By Pedro Alexis Tabensky
There are at least two ways of dealing with the abject problem of poverty: one promising and the other not. One way involves conceiving of poverty as a problem and the other endorses the view that the poor are the problem. One requires ingenuity and care, and the other thirsts for violence. Unfortunately, it is the easy option that demands ever-greater levels of violence against the poor. So there is a bias in favour of State sanctioned brutality (sanctioned, minimally, insofar as very little indeed is being done by the State to combat the trend, but also sanctioned more proactively by the Bheki Celes of our land).
The violence stemming from choosing the easy option is inscribed on the body of the Chairperson of the Grahamstown branch of the Unemployed Peoples’ Movement (UPM) —Ayanda Kota — and on many other disenfranchised bodies across the land as a consequence of our increasingly brutal police force, as reported by Amnesty International and by the Independent Complaints Directorate (ICD). In an open letter addressed to Nathi Mthethwa, the Minister of Police, in response to the brutal murder of Andries Tatane, Frans Cronje, of the South African Institute of Race Relations (SAIRR), states that: ‘What the South African police are effectively engaged in is no longer a simple matter of law enforcement. Rather, your officers are now at the coal face of the political struggle of poor black South Africans to be liberated from poverty.’
I should mention in passing, for it is not my primary target here, that the DA has little to be proud of; for police brutality and other forms as well, are a common occurrence in the Western Cape. Take, for instance, the police oppression in Hamburg in 2010, where the police systematically shot rubber bullets into protesters’ faces with the consequence of several eyes being lost. And one mustn’t forget Blikkiesdorp and the open toilets debacle. So, one should avoid thinking that the solution to the problem is to vote DA.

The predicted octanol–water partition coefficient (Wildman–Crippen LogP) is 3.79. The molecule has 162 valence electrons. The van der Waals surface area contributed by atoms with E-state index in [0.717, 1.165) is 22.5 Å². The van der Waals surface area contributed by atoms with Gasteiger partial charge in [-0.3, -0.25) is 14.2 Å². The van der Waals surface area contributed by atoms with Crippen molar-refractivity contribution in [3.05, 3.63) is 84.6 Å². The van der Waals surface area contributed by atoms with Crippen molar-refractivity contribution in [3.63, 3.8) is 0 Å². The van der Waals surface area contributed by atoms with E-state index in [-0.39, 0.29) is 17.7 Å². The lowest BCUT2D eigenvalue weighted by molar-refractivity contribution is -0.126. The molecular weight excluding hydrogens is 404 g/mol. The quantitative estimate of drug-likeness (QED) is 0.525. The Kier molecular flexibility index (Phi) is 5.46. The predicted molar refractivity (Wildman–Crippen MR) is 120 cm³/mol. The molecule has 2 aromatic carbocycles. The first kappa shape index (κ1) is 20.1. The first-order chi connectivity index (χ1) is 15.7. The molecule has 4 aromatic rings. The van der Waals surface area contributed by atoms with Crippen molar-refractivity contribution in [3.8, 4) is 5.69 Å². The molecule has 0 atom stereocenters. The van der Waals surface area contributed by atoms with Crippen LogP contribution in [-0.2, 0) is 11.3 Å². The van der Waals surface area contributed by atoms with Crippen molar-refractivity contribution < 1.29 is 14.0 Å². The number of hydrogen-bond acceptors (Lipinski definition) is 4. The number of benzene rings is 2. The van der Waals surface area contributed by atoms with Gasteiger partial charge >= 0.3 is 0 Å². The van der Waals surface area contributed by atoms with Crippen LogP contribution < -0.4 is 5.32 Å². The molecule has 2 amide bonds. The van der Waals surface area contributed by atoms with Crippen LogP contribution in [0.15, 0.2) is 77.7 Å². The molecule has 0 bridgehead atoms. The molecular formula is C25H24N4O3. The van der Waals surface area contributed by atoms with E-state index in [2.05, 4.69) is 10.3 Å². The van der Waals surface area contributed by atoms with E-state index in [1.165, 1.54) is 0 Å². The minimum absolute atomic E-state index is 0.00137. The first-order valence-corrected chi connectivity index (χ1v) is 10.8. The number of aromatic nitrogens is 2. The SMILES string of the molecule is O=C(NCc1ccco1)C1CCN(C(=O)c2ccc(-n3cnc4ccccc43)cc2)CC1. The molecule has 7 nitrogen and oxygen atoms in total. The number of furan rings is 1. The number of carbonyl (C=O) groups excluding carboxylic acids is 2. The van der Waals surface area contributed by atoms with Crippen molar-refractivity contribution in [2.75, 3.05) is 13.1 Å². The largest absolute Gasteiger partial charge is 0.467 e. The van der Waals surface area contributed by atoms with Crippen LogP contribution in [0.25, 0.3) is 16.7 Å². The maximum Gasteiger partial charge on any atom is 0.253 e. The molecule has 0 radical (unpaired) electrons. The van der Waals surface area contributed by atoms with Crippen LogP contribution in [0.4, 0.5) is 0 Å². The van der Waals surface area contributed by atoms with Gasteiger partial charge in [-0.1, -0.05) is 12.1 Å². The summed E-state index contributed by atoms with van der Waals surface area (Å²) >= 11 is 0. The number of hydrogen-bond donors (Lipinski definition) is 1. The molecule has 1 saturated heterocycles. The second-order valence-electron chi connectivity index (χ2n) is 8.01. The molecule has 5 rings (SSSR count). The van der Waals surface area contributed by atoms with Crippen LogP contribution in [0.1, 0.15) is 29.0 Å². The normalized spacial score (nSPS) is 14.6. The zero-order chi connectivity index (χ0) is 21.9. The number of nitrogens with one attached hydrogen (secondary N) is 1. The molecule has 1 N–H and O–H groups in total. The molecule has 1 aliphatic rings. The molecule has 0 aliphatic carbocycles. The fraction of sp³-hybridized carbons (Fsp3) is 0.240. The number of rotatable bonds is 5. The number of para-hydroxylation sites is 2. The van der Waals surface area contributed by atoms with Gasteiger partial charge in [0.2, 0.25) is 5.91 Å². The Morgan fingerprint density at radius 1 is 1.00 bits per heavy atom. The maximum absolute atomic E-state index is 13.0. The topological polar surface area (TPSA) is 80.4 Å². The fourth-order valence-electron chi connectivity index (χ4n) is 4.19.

It is safe to say that in South Africa today, and Grahamstown is no exception, there is an epidemic of bruises, including deadly ones. Consider the lifeless body of Andries Tatane after being attacked by a pack of bloodthirsty member of the SAPS.
One good way of measuring the quality of a democracy is to assess the behavior of its police, and we are increasingly measuring up very badly indeed. One could speculate that those police who have moved beyond the bounds of human decency are bad apples in a basket of largely good ones, but this sort of move only has a genuine exculpating function if the state shows clear signs of doing something unambiguously decisive to put a stop to the violence meted out against those who are tired of broken promises. If the state doesn’t, then one is entitled to assume that those accused of being bad apples, and who may very well be a minority in the police force, are being used as scapegoats. Added credibility is given to the scapegoat hypothesis if one considers that all politically motivated violence occurring today in South Africa is meted out against those who oppose the current dispensation. I am yet to hear of a case in which the police act with impunity against the ANC Youth League when it acts, as it far too often does, against those who voice their discontent about the state of our democracy.
Given the urgency of the problem of increasing police violence, and given that the violence is directed against those who are tired of being lied to, mere verbal endorsement that there is a problem will not suffice. In fact, verbal endorsement without decisive action should be taken as further evidence in support of the hypothesis that the state actually condones what is happening, as is using the bad apple argument in light of the escalating crisis.